South boys are working to put together a boys’ volleyball team
The nets are set up, volleyballs are flying across the court, shoes are screeching on the floor, the coach yells, “Do you want to win?” the whistle blows. You peek in through the window in the gym door to see… boys? Playing volleyball?
This could soon become a possibility this spring as the freshmen boys are working to put together a boys’ volleyball club.
“The girls have a volleyball team. So why can’t the boys?” said Jacob Lane (9), who came up with the idea for the team,“I’m most excited to show the school and the world that men can play volleyball too.”
The club may currently be made up of mostly freshmen, but all high school boys are welcome to join and the freshmen hope that they can get some juniors and seniors to join as well.
“People probably won’t take us seriously at first, but once we start winning hopefully they will,” said Ryan Welty (9).
The boys hope to end up being the team to beat during their season.
“We’re in it to win it, but we’re also going to have some fun too,” said Tanner Owen (9).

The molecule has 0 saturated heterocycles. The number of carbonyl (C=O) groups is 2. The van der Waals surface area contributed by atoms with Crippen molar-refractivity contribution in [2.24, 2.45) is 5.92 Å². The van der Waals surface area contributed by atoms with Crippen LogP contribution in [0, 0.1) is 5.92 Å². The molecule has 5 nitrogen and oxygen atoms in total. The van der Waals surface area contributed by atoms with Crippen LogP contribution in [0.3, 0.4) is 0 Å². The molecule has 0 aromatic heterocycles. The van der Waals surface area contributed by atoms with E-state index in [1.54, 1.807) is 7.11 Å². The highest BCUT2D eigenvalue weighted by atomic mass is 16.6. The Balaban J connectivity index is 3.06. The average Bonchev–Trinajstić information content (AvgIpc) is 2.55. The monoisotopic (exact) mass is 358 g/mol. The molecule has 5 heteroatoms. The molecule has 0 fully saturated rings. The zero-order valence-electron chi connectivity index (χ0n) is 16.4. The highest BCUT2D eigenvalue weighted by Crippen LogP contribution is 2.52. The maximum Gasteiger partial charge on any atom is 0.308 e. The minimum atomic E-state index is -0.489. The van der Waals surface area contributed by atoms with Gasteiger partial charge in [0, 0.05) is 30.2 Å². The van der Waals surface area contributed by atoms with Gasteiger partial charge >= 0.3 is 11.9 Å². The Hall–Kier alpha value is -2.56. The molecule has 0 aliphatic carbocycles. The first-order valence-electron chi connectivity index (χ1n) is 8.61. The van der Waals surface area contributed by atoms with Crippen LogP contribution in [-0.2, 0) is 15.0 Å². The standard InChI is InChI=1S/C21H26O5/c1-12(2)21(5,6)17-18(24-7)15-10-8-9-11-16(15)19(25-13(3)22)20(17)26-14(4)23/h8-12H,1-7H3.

For a few years, the boys at South have been trying to get a volleyball team started. So leave it to the freshmen and new teacher, Somer Stuhlsatz, math, to make things happen.
“People don’t believe us when we say we’re starting a team,” said Owen.
The boys are hoping that Stuhsatz will be the club sponsor and coach to help them plan what they’ll need to in order to prepare for the season.
“I would love to be involved in volleyball in this respect,” said Ms. Stulzhatz, “I’d love seeing the kids that are interested doing something they enjoy outside of my classroom.”
Much like South rugby, the volleyball team won’t be an official school sport, but a club.
“I don’t even know where to start in creating a club,’ said Stulzhatz, “so I’d have to look into that.”
Although there are some complications such as court time, student interest, who they would play, and Ms. Stulzhatz’s children at home, the boys remain hopeful that they will be able to start a club that will last long after they graduate.
“If we end up making this happen,” said Stulzhatz, “I would like the boys to be serious about it because I’d like to be competitive.”